Nintendo’s DS was such a success partially because it was extremely cheap to develop for, which meant that software was and would always be available for it. By contrast, while the PS Vita did eventually court a small but passionate indie game crowd, it was marketed as a AAA games machine, and, with precious few actually console-quality games to play on the thing, Sony’s early marketing promises fell completely flat.
Uncharted Or Angry Birds?
Another huge hurdle Sony never surmounted was the issue of mobile phone gaming. In the early 2010s, gaming on an Apple or Samsung smart device was a new and novel concept, and, given how ubiquitous the things were, their impact on the market was impossible to ignore. Angry Birds remains one of the highest-selling games of all time, even at an original asking price of ninety-nine cents, and Sony never found a way to tear the gaming populace away from their iPhones and get them playing Uncharted or Killzone, instead.
Nintendo managed to circumvent this issue by recognizing market trends and advertising their handheld as a more causal means of playing games. At the time, consumers simply didn’t seem interested in taking huge AAA games on the go, and Nintendo’s family-friendly approach and all-ages mascots and software lineup helped them to compete with the ultra-casual likes of Words With Friends and Jetpack Joyride.
Finally, though Nintendo would fumble through the early 2010s on the console front, the 2017 launch of their hybrid system, appropriately titled the Switch, would more or less put the final nail in the PS Vita’s coffin. A system that was all things to all gamers, the Switch was both a casual on-the-go games machine and a bona-fide under-the-living-room-flatscreen console. In a way, that’s the sort of thing Sony had been looking to do with the connectivity between the PS4 and the Vita, but they couldn’t make it take off in the way Nintendo did.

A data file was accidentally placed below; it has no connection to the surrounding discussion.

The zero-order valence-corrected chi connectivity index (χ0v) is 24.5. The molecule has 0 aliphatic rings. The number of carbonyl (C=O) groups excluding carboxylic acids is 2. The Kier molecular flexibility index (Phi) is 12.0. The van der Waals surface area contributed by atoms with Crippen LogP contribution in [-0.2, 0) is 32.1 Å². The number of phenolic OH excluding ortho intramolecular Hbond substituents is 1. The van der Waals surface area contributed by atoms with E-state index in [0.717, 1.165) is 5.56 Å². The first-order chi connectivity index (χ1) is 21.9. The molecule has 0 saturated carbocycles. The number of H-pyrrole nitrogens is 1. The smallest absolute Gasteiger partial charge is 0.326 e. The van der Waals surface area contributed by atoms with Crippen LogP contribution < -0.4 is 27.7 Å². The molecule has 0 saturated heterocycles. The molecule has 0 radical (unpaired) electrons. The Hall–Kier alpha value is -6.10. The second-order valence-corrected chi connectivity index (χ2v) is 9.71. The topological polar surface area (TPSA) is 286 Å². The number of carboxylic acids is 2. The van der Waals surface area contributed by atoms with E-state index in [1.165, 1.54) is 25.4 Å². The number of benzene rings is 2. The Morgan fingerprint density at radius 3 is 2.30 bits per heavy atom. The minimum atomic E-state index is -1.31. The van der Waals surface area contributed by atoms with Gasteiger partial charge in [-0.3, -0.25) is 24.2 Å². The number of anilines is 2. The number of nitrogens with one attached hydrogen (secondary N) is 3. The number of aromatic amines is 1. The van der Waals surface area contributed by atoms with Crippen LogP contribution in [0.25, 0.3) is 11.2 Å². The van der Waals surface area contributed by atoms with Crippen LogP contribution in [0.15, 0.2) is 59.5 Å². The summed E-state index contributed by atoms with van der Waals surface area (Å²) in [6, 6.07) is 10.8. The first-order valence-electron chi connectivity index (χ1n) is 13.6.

Postmortem: What Can Sony Learn From This?
The PS Vita wasn’t a bad system—far from it, in fact. A beefy handheld that allowed for what were, at the time, current-gen console graphics on the go, the system sounded like a slam-dunk for Sony on paper. Unfortunately, Sony failed to read the writing on the wall when it came to the mobile market and went in the complete opposite direction of the industry. Given the chance to do it again, Sony would likely have been much better off releasing a less powerful system that emphasized bite-sized titles and smaller-budget indie games.
At the moment, Sony is facing a completely different problem; the PS5 is selling faster than it can be mass-produced, and their handheld gaming ambitions are, for the moment, completely non-existent. It seems that, rather than take what they’ve learned and move on, Sony is content to simply leave the handheld market entirely to Nintendo. Though competing with the Switch would be extremely difficult at this point, we think Sony could stake a claim to the mobile market once again through cloud gaming, a campaign which could begin by improving the already-existing PlayStation Now framework.
NEXT: Analyst Says Sony “Blew It With The PS5 Digital Edition”